Stability depends on OPEC deal
By Sebastine Obasi
Price of crude oil in the international market recorded another reversal, the third within a space of one week as the prices change with little or no fundamental changes in the determinants.
But Brent crude oil futures lost $1.49 closing yesterday at $60.15 a barrel, down 2.5 percent, the biggest fall since late December, while U.S. futures fell $1.71 to $51.98 a barrel. Last Friday, Brent crude price hovered around $61, while the Western Texas Intermediate, WTI, traded for $53 per barrel, but the gains were capped by uncertainty about the U.S.-China trade conflict, a rising rig count and concerns. Benchmark prices were remarkably flat given the turmoil raging in Venezuela.
Yesterday’s price drop may have cut short the optimism of a possible price rally significantly above Nigeria’s 2019 federal budget oil price benchmark of $60.
The drop is said to be on evidence of more growth in the United States crude supply. U.S. crude production, which hit a record 11.9 million barrels per day late last year, has undermined sentiment in the oil market, traders said.
U.S.A. energy companies last week increased the number of rigs looking for new oil for the first time since late December to 862, energy services firm Baker Hughes said on Friday. “The increase in drilling activity in the U.S. is generating headwind,” Commerzbank said in a note. “Clearly the significantly lower prices in the fourth quarter are prompting shale oil producers to exercise restraint. Because prices have risen considerably since the start of the year and there is a high number of drilled but uncompleted wells, drilling activity is likely to recover soon.”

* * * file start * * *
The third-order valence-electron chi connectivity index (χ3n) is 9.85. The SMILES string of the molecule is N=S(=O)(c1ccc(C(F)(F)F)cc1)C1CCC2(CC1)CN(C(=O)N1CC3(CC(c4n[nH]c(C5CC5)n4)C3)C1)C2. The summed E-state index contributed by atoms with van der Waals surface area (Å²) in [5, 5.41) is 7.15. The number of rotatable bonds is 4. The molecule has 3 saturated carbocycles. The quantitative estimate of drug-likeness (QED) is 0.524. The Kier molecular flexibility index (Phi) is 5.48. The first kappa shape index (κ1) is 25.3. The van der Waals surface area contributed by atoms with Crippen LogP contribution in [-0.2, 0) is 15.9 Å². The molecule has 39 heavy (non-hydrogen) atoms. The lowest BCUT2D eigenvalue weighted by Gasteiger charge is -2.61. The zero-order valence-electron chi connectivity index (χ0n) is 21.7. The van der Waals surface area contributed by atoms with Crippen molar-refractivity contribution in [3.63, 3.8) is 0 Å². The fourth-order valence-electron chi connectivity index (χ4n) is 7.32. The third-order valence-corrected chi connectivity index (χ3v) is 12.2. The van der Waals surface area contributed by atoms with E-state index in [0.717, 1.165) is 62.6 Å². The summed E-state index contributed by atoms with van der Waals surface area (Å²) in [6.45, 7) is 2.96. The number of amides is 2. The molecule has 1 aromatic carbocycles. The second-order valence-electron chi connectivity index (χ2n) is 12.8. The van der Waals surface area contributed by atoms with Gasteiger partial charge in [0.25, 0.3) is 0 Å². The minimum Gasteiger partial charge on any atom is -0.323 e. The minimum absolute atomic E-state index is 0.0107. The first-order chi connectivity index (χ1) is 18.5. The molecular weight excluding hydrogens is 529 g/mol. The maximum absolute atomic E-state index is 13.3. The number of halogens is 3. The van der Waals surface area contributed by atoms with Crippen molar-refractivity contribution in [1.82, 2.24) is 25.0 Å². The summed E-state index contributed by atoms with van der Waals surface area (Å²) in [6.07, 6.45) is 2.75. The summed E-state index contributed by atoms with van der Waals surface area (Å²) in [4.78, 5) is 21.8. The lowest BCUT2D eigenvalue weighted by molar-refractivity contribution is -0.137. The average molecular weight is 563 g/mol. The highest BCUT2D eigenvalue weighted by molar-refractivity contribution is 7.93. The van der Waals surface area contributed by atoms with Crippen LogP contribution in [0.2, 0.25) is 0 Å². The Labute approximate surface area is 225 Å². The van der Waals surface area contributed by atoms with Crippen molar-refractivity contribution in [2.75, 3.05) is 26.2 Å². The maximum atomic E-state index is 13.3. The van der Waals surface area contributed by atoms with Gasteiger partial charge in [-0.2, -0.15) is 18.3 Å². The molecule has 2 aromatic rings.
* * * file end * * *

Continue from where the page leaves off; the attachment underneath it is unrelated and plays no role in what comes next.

Even with an uncertain outlook for demand and evidence of growing supply, the oil market has benefited this month from another round of production cuts by OPEC and its partners, as well as robust trade in physical barrels of crude led by China.
The price has risen by 12 percent so far in January, the largest increase in percentage terms in the first month of the year since 2005, when it gained 14 percent. Investors have added to their bets on a sustained rise in the oil price this month for the first time since September, according to data from the InterContinental Exchange. But much of the demand outlook hinges on China and whether its refiners will continue to import crude at 2018’s breakneck pace.
Industrial companies in China reported a second monthly fall in earnings in December, despite the government’s efforts to support borrowing and investment. World markets slip on China worries; dollar steady ahead of trade talk’s Scandinavian bank SEB said it had cut its 2019 oil price forecast to $65 a barrel from $85 previously. “Softer demand in 2018 and softer demand growth projected for 2019 and 2020 pulls our forecast lower,” the bank said. “Stronger than expected U.S. shale oil production also adds to the lower forecasted price.”
Venezuela has been rocked by turmoil this week, with the Maduro regime teetering on the brink of collapse. The U.S., clearly seeking regime change in Venezuela, recognized the head of the national assembly, Juan Guaidó, as the rightful president last Wednesday, which corresponded with massive nation-wide protests.